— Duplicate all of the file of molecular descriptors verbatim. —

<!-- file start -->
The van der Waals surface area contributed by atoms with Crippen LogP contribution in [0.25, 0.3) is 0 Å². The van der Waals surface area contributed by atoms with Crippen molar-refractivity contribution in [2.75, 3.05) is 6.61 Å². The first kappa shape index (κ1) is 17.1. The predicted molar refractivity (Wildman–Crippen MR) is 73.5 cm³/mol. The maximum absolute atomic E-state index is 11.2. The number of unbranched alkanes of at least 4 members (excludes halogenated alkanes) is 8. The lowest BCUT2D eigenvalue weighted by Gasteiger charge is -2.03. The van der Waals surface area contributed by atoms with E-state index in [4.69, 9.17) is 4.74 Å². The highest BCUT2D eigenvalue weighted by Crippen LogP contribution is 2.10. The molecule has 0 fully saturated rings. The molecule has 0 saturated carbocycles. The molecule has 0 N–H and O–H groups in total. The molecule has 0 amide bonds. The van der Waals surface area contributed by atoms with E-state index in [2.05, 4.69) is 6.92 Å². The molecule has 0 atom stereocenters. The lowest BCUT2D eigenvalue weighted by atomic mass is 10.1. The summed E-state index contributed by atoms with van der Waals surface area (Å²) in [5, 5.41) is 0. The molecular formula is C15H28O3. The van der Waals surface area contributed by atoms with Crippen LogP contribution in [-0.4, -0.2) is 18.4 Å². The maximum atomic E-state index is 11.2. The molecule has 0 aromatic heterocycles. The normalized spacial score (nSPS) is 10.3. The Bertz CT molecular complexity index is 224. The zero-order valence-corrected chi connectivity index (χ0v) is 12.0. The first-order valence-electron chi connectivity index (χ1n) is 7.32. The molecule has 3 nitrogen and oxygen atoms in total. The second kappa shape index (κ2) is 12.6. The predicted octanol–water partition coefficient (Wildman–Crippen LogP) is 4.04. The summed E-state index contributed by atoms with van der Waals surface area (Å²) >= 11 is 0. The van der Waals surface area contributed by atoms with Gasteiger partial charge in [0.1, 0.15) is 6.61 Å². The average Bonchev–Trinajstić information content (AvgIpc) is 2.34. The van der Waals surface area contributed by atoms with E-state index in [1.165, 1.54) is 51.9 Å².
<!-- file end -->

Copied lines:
The van der Waals surface area contributed by atoms with Crippen LogP contribution in [0.25, 0.3) is 0 Å². The van der Waals surface area contributed by atoms with Crippen molar-refractivity contribution in [2.75, 3.05) is 6.61 Å². The first kappa shape index (κ1) is 17.1. The predicted molar refractivity (Wildman–Crippen MR) is 73.5 cm³/mol. The maximum absolute atomic E-state index is 11.2. The number of unbranched alkanes of at least 4 members (excludes halogenated alkanes) is 8. The lowest BCUT2D eigenvalue weighted by Gasteiger charge is -2.03. The van der Waals surface area contributed by atoms with E-state index in [4.69, 9.17) is 4.74 Å². The highest BCUT2D eigenvalue weighted by Crippen LogP contribution is 2.10. The molecule has 0 fully saturated rings. The molecule has 0 saturated carbocycles. The molecule has 0 N–H and O–H groups in total. The molecule has 0 amide bonds. The van der Waals surface area contributed by atoms with E-state index in [2.05, 4.69) is 6.92 Å². The molecule has 0 atom stereocenters. The lowest BCUT2D eigenvalue weighted by atomic mass is 10.1. The summed E-state index contributed by atoms with van der Waals surface area (Å²) in [5, 5.41) is 0. The molecular formula is C15H28O3. The van der Waals surface area contributed by atoms with Crippen LogP contribution in [-0.4, -0.2) is 18.4 Å². The maximum atomic E-state index is 11.2. The molecule has 0 aromatic heterocycles. The normalized spacial score (nSPS) is 10.3. The Bertz CT molecular complexity index is 224. The zero-order valence-corrected chi connectivity index (χ0v) is 12.0. The first-order valence-electron chi connectivity index (χ1n) is 7.32. The molecule has 3 nitrogen and oxygen atoms in total. The second kappa shape index (κ2) is 12.6. The predicted octanol–water partition coefficient (Wildman–Crippen LogP) is 4.04. The summed E-state index contributed by atoms with van der Waals surface area (Å²) >= 11 is 0. The van der Waals surface area contributed by atoms with Gasteiger partial charge in [0.1, 0.15) is 6.61 Å². The average Bonchev–Trinajstić information content (AvgIpc) is 2.34. The van der Waals surface area contributed by atoms with E-state index in [1.165, 1.54) is 51.9 Å².